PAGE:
From Jesus to Christ; How Did a Jewish Prophet Come to Be Seen as the Christian Savior? the Epic Story of the Empty Tomb, the Early Battles and the Making of a Great Faith

Newsweek, March 28, 2005 | Go to article overview

From Jesus to Christ; How Did a Jewish Prophet Come to Be Seen as the Christian Savior? the Epic Story of the Empty Tomb, the Early Battles and the Making of a Great Faith


Byline: Jon Meacham

The story, it seemed, was over. Convicted of sedition, condemned to death by crucifixion, nailed to a cross on a hill called Golgotha, Jesus of Nazareth had endured all that he could. According to Mark, the earliest Gospel, Jesus, suffering and approaching the end, repeated a verse of the 22nd Psalm, a passage familiar to first-century Jewish ears: "My God, my God, why have you forsaken me?" There was a final, wordless cry. And then silence.

Why have you forsaken me? From the Gospel accounts, it was a question for which Jesus' disciples had no ready answer. In the chaos of the arrest and Crucifixion, the early followers had scattered. They had expected victory, not defeat, in this Jerusalem spring. If Jesus were, as they believed, the Jewish Messiah, then his great achievement would be the inauguration of the Kingdom of God on earth, an age marked by the elimination of evil, the dispensation of justice, the restoration of Israel and the general resurrection of the dead.

Instead, on the Friday of this Passover, at just the moment they were looking for the arrival of a kind of heaven on earth, Jesus, far from leading the forces of light to triumph, died a criminal's death. Of his followers, only the women stayed as Jesus was taken from the cross, wrapped in a linen shroud and placed in a tomb carved out of the rock of a hillside. A stone sealed the grave and, according to Mark, just after the sun rose two days later, Mary Magdalene and two other women were on their way to anoint the corpse with spices. Their concerns were practical, ordinary: were they strong enough to move the stone aside? As they drew near, however, they saw that the tomb was already open. Puzzled, they went inside, and a young man in a white robe--not Jesus--sitting on the right side of the tomb said: "Do not be amazed; you seek Jesus of Nazareth, who was crucified. He has risen; he is not here, see the place where they laid him." Absorbing these words, the women, Mark says, "went out and fled from the tomb; for trembling and astonishment had come upon them; and they said nothing to any one, for they were afraid."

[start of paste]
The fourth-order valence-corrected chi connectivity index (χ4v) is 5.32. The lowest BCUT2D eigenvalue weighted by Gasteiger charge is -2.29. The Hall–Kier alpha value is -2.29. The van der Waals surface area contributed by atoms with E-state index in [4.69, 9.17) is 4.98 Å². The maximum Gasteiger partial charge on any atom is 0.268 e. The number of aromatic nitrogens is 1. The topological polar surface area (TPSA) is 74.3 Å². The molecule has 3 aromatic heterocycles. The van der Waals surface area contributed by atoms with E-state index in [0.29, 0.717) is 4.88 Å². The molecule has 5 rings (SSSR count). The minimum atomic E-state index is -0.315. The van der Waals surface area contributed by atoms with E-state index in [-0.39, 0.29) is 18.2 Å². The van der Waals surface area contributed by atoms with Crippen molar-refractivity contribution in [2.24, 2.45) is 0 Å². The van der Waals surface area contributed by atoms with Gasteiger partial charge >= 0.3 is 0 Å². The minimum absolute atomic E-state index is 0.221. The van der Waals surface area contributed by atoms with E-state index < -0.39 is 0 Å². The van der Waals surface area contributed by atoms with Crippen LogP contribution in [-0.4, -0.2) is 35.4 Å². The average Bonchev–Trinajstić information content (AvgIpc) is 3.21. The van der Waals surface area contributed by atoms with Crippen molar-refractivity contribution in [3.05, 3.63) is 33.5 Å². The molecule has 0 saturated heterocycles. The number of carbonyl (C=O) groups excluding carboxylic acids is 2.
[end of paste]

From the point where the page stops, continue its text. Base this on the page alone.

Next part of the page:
And so begins the story of Christianity--with confusion, not with clarity; with mystery, not with certainty. According to Luke's Gospel, the disciples at first treated the women's report of the empty tomb as "an idle tale, and... did not believe them"; the Gospel of John says that Jesus' followers "as yet... did not know... that he must rise from the dead."

For many churchgoers who fill the pews this Holy Week, re-enacting the Passion, contemplating the cross and celebrating the Resurrection, the faith may appear seamless and monumental, comfortably unchanging from age to age. In a new NEWSWEEK Poll, 78 percent of Americans believe Jesus rose from the dead; 75 percent say that he was sent to Earth to absolve mankind of its sins. Eighty-one percent say they are Christians; they are part of what is now the world's largest faith, with 2 billion believers, or roughly 33 percent of the earth's population.

Yet the journey from Golgotha to Constantine, the fourth- century emperor whose conversion secured the supremacy of Christianity in the West, was anything but simple; the rise of the faith was, as the Duke of Wellington said of Waterloo, "the nearest-run thing you ever saw in your life." From the Passion to the Resurrection to the nature of salvation, the basic tenets of Christianity were in flux from generation to generation as believers struggled to understand the meaning of Jesus' mission.

Jesus is a name, Christ a title (in Hebrew, Messias, in Greek, Christos , meaning "anointed one"). Without the Resurrection, it is virtually impossible to imagine that the Jesus movement of the first decades of the first century would have long endured. A small band of devotees might have kept his name alive for a time, even insisting on his messianic identity by calling him Christ, but the group would have been just one of many sects in first-century Judaism, a world roiled and crushed by the cataclysmic war with Rome from 66 to 73, a conflict that resulted in the destruction of Jerusalem. …

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